Saudi Aramco Restarts Oil Pipeline After Drone Attack

  • May 15, 2019
  • Investing

Saudi Aramco restarted pumping oil on Wednesday through the pipeline which was hit by drone attacks on Tuesday, Arab media report.

Two pumping stations along Aramco’s East-West oil pipeline in Saudi Arabia were attacked by explosive-laden drones in the early morning local time on Tuesday, the official Saudi Press Agency (SPA) reported yesterday, citing Saudi Energy Minister Khalid al-Falih, who described the attack as one of “terrorism and sabotage.”

The drones laden with explosives targeted the pump stations on the pipeline which carries oil from eastern Saudi Arabia to the Yanbu port.

Saudi Aramco issued a statement on Tuesday, saying that the sabotage caused minor damage and a fire at one of the pumping stations. Aramco temporarily shut down the pipeline yesterday as a precautionary measure and noted that no injuries or fatalities were reported. The company’s oil and gas supplies haven’t been impacted as a result of the incident either, it said.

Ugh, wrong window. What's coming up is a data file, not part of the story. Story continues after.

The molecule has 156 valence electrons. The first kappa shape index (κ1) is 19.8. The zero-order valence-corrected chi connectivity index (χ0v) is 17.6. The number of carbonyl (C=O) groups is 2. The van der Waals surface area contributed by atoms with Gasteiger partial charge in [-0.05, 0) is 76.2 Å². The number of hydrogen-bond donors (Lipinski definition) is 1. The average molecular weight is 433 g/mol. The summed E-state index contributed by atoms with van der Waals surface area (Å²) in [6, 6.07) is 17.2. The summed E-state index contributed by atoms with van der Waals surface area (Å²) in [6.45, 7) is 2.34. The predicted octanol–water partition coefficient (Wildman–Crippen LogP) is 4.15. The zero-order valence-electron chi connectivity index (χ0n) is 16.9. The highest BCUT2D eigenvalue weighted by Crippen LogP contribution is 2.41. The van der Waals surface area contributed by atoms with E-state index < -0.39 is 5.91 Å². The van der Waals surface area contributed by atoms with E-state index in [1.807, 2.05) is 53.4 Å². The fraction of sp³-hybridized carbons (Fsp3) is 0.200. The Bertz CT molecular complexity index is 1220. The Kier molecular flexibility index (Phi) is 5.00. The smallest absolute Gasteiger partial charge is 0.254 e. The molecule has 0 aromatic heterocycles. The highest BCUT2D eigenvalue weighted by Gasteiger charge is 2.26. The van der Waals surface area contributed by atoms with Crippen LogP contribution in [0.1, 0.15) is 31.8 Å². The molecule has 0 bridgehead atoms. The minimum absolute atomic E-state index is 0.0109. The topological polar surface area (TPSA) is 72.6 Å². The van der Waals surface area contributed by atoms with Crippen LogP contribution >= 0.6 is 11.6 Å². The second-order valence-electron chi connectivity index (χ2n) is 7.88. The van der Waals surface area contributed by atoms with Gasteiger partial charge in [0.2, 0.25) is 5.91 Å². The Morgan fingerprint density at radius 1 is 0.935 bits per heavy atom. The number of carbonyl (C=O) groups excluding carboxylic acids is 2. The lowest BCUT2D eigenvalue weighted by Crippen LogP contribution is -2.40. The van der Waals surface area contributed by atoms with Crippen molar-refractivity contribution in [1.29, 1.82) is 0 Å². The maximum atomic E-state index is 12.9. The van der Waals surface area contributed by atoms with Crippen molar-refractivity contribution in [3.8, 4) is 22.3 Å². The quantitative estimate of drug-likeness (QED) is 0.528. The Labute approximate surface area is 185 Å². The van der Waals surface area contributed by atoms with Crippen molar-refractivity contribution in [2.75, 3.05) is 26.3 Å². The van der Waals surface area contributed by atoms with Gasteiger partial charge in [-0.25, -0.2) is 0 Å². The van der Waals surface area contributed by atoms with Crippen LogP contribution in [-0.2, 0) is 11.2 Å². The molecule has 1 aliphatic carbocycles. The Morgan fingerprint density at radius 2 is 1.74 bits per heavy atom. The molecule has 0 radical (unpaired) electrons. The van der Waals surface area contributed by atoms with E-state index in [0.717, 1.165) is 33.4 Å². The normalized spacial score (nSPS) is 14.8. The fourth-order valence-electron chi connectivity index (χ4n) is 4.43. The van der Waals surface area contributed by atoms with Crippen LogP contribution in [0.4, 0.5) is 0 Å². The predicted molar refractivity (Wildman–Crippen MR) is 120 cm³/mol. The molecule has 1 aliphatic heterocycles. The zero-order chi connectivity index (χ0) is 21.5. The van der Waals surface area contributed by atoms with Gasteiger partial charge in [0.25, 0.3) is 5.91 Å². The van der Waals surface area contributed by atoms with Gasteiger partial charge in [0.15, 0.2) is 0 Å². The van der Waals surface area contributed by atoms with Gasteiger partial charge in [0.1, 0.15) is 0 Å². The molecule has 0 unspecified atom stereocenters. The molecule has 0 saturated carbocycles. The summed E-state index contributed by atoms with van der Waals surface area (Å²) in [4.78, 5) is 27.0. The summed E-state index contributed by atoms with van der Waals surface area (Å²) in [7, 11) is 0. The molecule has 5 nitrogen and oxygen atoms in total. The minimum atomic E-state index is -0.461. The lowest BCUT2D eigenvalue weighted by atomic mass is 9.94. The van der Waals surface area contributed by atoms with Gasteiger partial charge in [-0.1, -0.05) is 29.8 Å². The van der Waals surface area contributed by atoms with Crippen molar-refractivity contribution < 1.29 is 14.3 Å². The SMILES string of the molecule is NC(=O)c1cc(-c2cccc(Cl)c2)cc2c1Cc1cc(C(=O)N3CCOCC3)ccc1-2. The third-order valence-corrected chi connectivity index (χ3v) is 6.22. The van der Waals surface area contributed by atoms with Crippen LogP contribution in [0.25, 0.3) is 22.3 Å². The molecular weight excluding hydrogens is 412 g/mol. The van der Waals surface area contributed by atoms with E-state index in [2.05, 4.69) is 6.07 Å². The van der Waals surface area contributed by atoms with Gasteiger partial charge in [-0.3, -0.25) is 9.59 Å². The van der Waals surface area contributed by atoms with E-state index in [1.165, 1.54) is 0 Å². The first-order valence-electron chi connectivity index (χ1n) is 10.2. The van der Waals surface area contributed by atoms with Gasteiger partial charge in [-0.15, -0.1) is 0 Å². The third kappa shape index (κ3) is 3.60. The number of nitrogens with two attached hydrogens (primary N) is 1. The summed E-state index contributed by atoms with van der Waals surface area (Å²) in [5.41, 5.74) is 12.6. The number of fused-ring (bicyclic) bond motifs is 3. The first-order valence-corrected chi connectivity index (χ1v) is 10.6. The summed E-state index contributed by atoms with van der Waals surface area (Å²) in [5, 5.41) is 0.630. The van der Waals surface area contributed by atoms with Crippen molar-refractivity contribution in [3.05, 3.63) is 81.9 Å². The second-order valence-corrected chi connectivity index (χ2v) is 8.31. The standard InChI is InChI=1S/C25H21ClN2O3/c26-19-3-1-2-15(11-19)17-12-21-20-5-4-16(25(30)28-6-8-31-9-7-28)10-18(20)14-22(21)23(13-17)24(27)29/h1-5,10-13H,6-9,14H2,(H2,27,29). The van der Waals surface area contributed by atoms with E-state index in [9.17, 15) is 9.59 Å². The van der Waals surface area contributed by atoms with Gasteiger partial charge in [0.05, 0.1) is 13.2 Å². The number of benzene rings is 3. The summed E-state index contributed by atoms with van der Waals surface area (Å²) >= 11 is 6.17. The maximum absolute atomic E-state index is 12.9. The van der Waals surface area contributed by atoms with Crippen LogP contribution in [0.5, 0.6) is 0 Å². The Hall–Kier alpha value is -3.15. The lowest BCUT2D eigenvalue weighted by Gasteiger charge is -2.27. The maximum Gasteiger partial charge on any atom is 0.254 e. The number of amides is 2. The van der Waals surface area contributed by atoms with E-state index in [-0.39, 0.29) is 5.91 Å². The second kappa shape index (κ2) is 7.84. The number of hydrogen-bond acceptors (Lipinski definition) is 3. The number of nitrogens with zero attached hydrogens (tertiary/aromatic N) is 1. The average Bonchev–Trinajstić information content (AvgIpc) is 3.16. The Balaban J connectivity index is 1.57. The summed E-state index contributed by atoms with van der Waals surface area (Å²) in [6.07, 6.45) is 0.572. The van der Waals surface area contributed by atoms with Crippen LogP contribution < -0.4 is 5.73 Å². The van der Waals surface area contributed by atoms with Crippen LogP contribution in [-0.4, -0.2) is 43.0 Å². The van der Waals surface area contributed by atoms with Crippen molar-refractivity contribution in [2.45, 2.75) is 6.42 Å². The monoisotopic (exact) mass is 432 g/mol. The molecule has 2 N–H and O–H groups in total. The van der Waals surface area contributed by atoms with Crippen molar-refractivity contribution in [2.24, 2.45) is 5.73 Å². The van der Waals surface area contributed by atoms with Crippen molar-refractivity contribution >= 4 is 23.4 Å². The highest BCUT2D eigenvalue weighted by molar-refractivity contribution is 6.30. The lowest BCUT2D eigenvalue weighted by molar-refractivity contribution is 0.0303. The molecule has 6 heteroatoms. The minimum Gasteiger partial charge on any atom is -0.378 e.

“Mr. Al-Falih confirmed that the Kingdom of Saudi Arabia condemns this cowardly attack, emphasizing that this act of terrorism and sabotage in addition to recent acts in the Arabian Gulf do not only target the Kingdom but also the security of world oil supplies and the global economy. These attacks prove again that it is important for us to face terrorist entities, including the Houthi militias in Yemen that are backed by Iran,” the official Saudi agency said on Tuesday.

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This statement came out hours after Houthi-owned TV Almasirah reported that “7 Drones have targeted vital Saudi facilities.”

Reports of the drone attack on Saudi Aramco’s oil infrastructure came a day after Saudi Arabia said that two of its oil tankers were attacked by saboteurs near the United Arab Emirates (UAE), while the UAE said that a total four vessels were attacked off its coast at the port of Fujairah.

The heightened security concerns and the potential threat to global oil supplies in the Middle East lifted oil prices on Monday and early Tuesday, outweighing concerns about an escalating U.S.-China trade war and slowing global economic growth. A large crude build reported by API later on Tuesday, however, weighed down on oil prices, which were still down just before the EIA’s inventory report release on Wednesday.